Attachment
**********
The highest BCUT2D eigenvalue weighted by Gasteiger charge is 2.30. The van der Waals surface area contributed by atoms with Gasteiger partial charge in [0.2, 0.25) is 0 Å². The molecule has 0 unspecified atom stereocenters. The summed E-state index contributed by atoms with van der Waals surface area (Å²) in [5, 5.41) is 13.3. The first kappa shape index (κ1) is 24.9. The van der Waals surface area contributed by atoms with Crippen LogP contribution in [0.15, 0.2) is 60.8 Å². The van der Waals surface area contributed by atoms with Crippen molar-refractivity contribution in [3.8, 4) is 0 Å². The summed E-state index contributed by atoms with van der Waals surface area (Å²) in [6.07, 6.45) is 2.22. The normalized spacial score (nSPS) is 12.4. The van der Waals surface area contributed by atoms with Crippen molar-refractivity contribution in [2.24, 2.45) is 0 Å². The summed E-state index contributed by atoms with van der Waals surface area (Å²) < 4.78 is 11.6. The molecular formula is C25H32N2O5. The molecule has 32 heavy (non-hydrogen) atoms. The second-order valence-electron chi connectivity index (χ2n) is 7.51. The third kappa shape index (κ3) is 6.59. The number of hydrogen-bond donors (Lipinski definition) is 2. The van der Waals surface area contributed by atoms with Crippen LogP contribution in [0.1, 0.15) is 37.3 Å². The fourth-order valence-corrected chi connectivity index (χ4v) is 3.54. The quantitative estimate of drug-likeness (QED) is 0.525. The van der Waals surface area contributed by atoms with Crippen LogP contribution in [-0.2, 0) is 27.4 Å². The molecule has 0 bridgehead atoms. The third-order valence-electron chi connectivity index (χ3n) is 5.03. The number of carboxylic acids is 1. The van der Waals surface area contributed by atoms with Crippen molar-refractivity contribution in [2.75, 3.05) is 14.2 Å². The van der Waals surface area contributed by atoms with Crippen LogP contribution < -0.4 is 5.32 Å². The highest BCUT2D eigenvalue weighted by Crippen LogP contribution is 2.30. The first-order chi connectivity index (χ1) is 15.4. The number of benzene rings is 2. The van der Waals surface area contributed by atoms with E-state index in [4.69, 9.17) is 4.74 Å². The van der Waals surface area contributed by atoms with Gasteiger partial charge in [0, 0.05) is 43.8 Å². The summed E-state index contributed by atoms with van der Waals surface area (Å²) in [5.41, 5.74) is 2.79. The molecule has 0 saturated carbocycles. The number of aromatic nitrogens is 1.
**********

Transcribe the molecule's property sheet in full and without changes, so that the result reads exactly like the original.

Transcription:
The highest BCUT2D eigenvalue weighted by Gasteiger charge is 2.30. The van der Waals surface area contributed by atoms with Gasteiger partial charge in [0.2, 0.25) is 0 Å². The molecule has 0 unspecified atom stereocenters. The summed E-state index contributed by atoms with van der Waals surface area (Å²) in [5, 5.41) is 13.3. The first kappa shape index (κ1) is 24.9. The van der Waals surface area contributed by atoms with Crippen LogP contribution in [0.15, 0.2) is 60.8 Å². The van der Waals surface area contributed by atoms with Crippen molar-refractivity contribution in [3.8, 4) is 0 Å². The summed E-state index contributed by atoms with van der Waals surface area (Å²) in [6.07, 6.45) is 2.22. The normalized spacial score (nSPS) is 12.4. The van der Waals surface area contributed by atoms with Crippen molar-refractivity contribution in [2.24, 2.45) is 0 Å². The summed E-state index contributed by atoms with van der Waals surface area (Å²) < 4.78 is 11.6. The molecular formula is C25H32N2O5. The molecule has 32 heavy (non-hydrogen) atoms. The second-order valence-electron chi connectivity index (χ2n) is 7.51. The third kappa shape index (κ3) is 6.59. The number of hydrogen-bond donors (Lipinski definition) is 2. The van der Waals surface area contributed by atoms with Crippen LogP contribution in [0.1, 0.15) is 37.3 Å². The fourth-order valence-corrected chi connectivity index (χ4v) is 3.54. The quantitative estimate of drug-likeness (QED) is 0.525. The van der Waals surface area contributed by atoms with Crippen LogP contribution in [-0.2, 0) is 27.4 Å². The molecule has 0 bridgehead atoms. The third-order valence-electron chi connectivity index (χ3n) is 5.03. The number of carboxylic acids is 1. The van der Waals surface area contributed by atoms with Crippen molar-refractivity contribution in [2.75, 3.05) is 14.2 Å². The van der Waals surface area contributed by atoms with Crippen LogP contribution < -0.4 is 5.32 Å². The highest BCUT2D eigenvalue weighted by Crippen LogP contribution is 2.30. The first-order chi connectivity index (χ1) is 15.4. The number of benzene rings is 2. The van der Waals surface area contributed by atoms with E-state index in [4.69, 9.17) is 4.74 Å². The van der Waals surface area contributed by atoms with Gasteiger partial charge in [0, 0.05) is 43.8 Å². The summed E-state index contributed by atoms with van der Waals surface area (Å²) in [5.41, 5.74) is 2.79. The molecule has 0 saturated carbocycles. The number of aromatic nitrogens is 1.